The PTO President should generally discuss everything with the entire Executive Board before talking about anything in a general meeting.
It helps to make everyone feel like they’re on the same team.
I’m leaving my school and I’m not sure what to do to turn over resources like the PTO Success Kit I purchased earlier to someone else.
Does your PTO have a google drive/cloud storage? If not, get one set up.
Transfer any resources there and let the officers who will continue with that PTO know about them.
Be sure to enable the right sharing permissions so that they’ll be able to access them.
You’ll find more end of the year office wrap up info in this blog post and video about reminders for wrapping up the school year.
Can PTO Presidents Vote?
Whether or not PTO Presidents can vote during PTO meetings is a really common question, so I’m glad you’re asking.
Unless specifically prohibited in your bylaws or standing rules, then there’s no reason why Presidents can’t vote.
Each PTO gets to craft their own set of rules that govern the group and all members should follow, as long as the members vote to adopt them.
But should PTO President’s vote?
That’s an entirely different situation.
And the answer is probably not, unless it’s for elections of officers.
And that’s because voting comes down to power and perceptions of power- from the membership, board and the President themselves.
While PTO President’s aren’t the decider of all things, they still have a lot of influence on the entire group and many members will defer to the President’s wishes even without the President voting.
The main role of the President is to be the organizer in chief, facilitator, and main contact point for the PTA/PTO.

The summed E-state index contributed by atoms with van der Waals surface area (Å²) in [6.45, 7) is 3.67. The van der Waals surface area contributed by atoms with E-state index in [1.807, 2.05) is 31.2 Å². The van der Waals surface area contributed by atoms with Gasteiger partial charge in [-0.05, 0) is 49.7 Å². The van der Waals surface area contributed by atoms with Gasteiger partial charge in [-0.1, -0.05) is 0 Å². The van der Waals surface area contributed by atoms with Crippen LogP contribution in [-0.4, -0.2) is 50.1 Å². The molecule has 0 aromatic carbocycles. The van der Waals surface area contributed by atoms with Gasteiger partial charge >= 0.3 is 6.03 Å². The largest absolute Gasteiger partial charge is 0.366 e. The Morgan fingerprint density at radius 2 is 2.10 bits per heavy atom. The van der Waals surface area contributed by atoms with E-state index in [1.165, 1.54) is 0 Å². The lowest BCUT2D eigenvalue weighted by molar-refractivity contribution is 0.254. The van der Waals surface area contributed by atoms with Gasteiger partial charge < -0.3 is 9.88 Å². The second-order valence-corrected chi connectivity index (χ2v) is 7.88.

But some Presidents misinterpret their role to mean that they have the deciding power of the group.
The Executive Board as a whole and the general membership really has the final say.
President’s cannot block or permit things without the backing of the Executive Board and membership.
They cannot override the wishes of the members and Executive Board.
If your bylaws state the President’s can’t vote, I’ll bet there was an issue in the past with a President who overstepped their bounds and exceeded their power limits.
Or there was a worry that a situation would arise where that would happen, so the limit was added as a precaution.
When it comes to officer elections, those are held by secret ballot most time, so the possibility of influence by the President is less of an issue.
That and choosing the best leadership for the group is distinctly different from deciding another routine issue that comes up during non-election PTO meetings.
Over to you!
And there we have five little lessons that all PTO Presidents should learn.
Remember that your role as a PTO President is not just about solving problems but also about inspiring positive change.
It’s about creating an environment where everyone feels valued, heard, and motivated to contribute their best.
It’s about building bridges, forging partnerships, and working together to enhance the educational experience for every child in your school.
And all of that is a lot to learn, so asking questions to learn the right answer is a good way to get up to lead your group.